On the surface, the first impression is that a web framework is slow because
there is a lot of boiler plate and unnecessary code that is not needed for
your application, and that is a valid impression. In practice, slowness is
usually not a product of your framework’s bloat or the language choice.
Slowness is likely a result of the fact that your request is communicating
with other services across your network. In our case, these other services
are PostgreSQL, Redis, Cassandra, and Memcached, just to name a few. Slow
database queries and network latency generally outweigh the performance
overhead of a robust framework such as Django.
The correct way to read this is that even if you can super-optimize your app layer, focusing on network communications will probably yield better results. We usually hear that the database is the bottleneck. That’s true if it means that we are asking the database to do too much and/or too many times. I sometimes wonder how many web pages out there still do tens of queries per request, involving chained JOINs (“thanks” to magical ORMs), and filtering out the final results on the client side, after initializing tons of objects.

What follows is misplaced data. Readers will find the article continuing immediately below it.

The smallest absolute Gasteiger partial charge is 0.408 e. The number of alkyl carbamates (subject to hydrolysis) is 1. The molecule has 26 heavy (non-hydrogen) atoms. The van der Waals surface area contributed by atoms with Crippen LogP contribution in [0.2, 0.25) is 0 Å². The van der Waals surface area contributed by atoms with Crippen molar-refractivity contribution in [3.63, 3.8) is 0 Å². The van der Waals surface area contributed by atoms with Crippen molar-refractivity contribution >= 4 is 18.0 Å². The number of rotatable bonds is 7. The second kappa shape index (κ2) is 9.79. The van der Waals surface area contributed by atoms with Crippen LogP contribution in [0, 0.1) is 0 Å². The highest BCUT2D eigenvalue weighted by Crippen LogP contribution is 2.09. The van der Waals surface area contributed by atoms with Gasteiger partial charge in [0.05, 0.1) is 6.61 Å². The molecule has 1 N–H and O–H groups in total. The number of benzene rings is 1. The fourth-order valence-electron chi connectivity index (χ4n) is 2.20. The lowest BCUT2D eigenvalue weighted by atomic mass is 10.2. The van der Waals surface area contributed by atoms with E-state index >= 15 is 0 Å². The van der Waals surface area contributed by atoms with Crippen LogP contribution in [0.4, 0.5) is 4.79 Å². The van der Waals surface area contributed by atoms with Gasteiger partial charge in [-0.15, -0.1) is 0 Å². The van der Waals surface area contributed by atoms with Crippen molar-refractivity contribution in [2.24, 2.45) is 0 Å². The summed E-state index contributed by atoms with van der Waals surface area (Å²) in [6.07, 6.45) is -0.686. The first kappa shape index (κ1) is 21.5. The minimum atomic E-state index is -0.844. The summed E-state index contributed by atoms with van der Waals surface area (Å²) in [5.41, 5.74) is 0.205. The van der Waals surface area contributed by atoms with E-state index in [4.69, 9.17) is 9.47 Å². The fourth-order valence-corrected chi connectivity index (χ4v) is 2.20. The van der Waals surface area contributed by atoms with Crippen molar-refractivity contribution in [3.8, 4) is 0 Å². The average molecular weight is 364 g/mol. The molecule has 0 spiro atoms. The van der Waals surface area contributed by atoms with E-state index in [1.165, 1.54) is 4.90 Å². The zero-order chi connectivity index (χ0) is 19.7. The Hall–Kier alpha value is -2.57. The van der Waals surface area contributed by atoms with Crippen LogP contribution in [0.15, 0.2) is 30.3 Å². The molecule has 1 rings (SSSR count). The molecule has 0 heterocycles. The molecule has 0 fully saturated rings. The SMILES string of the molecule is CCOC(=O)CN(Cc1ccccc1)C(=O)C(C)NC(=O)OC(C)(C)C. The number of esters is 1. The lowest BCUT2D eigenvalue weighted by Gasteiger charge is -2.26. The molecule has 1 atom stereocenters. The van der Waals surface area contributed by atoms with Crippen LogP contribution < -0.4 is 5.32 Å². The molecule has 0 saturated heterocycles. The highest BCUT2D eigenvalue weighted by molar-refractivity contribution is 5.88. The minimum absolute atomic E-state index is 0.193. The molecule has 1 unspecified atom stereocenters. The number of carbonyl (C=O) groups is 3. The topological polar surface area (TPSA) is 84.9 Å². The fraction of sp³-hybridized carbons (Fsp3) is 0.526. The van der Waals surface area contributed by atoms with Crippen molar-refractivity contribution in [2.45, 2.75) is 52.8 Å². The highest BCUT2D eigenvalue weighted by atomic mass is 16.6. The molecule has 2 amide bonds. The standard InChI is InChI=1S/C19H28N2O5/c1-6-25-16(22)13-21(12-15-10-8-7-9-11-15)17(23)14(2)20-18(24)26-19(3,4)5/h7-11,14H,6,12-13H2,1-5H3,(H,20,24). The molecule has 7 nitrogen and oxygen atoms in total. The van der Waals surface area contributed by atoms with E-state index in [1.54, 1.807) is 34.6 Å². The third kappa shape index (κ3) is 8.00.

Original title and link: Scaling Django to 8 Billion Page Views: What is slow ( ©myNoSQL)